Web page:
We at ManyWorlds have spent the past couple years researching the future of learning, and thinking deep thoughts about the subject. See our recent white paper, “The Future of Learning”, for an overview of some that research. One of the modes of thinking we apply to any subject we are studying seriously is to model it mathematically. Following is a somewhat serious, somewhat fanciful, summary of what I call the “calculus of learning”.
Let’s start with knowledge. Knowledge is a stock – you can measure it in absolute terms (in theory) at any point in time. Learning, on the other hand, is a flow. As a flow, learning is really just the difference between stocks of knowledge at two different points in time. In other words, in the terms of calculus, learning is the derivative with respect to time of the knowledge function. Inversely, integrating the learning function over a period of time yields a stock of knowledge. So in Newtonian terms, knowledge is analogous to distance, and learning is analogous to velocity. Or, if you prefer accounting to calculus, think of knowledge as the balance sheet, and learning as the income statement. (And yes, you can have negative net learning, just like you can have negative net income – I can cite some examples!)
Ok, simple enough. But even the calculus above delivers some insights. For example, it makes really clear just how inseparable knowledge management is from learning processes, even though many organizations seem to try their hardest to keep them separate.
All well and good, but let’s kick it up a notch (apologies to Emril Legasse). Arie de Geus is famous for the idea that the only sustainable competitive advantage is to learn to learn faster than the competition. (Just to set the record straight – that phrase actually originated with a friend of mine at Royal Dutch/Shell Group, Renata Karlin, who is Shell’s current resident scenario planning expert). Leaning to learn faster? Let’s see, that is the change in the rate of learning, meaning the derivative of learning, or the second derivative of knowledge. In Newtonian terms that’s analogous to a change in velocity, which equals acceleration!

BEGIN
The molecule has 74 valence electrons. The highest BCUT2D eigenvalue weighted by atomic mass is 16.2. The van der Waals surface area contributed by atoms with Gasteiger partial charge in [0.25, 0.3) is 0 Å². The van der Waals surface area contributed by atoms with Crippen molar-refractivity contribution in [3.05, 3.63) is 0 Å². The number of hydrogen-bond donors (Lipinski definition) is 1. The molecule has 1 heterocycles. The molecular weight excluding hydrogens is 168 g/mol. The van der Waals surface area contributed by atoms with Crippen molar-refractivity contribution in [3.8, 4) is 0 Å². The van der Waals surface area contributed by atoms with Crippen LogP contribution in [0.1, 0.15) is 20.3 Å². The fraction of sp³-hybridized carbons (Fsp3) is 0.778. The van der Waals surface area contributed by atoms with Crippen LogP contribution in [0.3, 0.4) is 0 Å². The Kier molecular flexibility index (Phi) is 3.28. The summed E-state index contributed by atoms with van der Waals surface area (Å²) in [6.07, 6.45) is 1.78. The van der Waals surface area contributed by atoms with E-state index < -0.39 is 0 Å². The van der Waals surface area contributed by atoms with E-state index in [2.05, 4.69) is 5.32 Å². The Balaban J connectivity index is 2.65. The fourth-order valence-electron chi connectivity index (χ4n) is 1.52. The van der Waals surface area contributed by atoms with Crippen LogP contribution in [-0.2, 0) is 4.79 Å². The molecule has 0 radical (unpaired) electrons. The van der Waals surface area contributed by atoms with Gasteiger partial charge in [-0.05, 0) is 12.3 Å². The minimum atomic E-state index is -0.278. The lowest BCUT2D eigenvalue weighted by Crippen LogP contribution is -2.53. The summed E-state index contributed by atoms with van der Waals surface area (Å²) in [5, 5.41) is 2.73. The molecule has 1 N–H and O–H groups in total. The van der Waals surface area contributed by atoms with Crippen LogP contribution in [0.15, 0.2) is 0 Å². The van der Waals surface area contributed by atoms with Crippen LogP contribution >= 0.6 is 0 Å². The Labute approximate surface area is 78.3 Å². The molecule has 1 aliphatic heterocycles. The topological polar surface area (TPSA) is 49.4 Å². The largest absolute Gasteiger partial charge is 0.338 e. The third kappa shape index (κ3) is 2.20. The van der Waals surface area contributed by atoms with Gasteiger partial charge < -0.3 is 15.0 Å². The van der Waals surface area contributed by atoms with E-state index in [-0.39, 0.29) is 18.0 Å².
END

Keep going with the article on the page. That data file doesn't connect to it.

So sustainable competitive advantage = the first derivative of learning = the second derivative of knowledge.
It makes sense — think about it – the great human advances have revolved around infrastructure that has enabled learning to learn better. Language, writing, the Internet, all fit in that category of break-through infrastructure. The kinds of infrastructure that serve to not just increase, but to accelerate the increase, in the stock of knowledge and understanding.
Going back to Arie, for businesses, the imperative, then, is to turn the equation of sustainable competitive advantage into reality, not just a quaint slogan. To find the levers that really do accelerate learning. And clearly our math suggests the levers will be at the intersection of the fields of organizational learning, information and knowledge management, and information technology.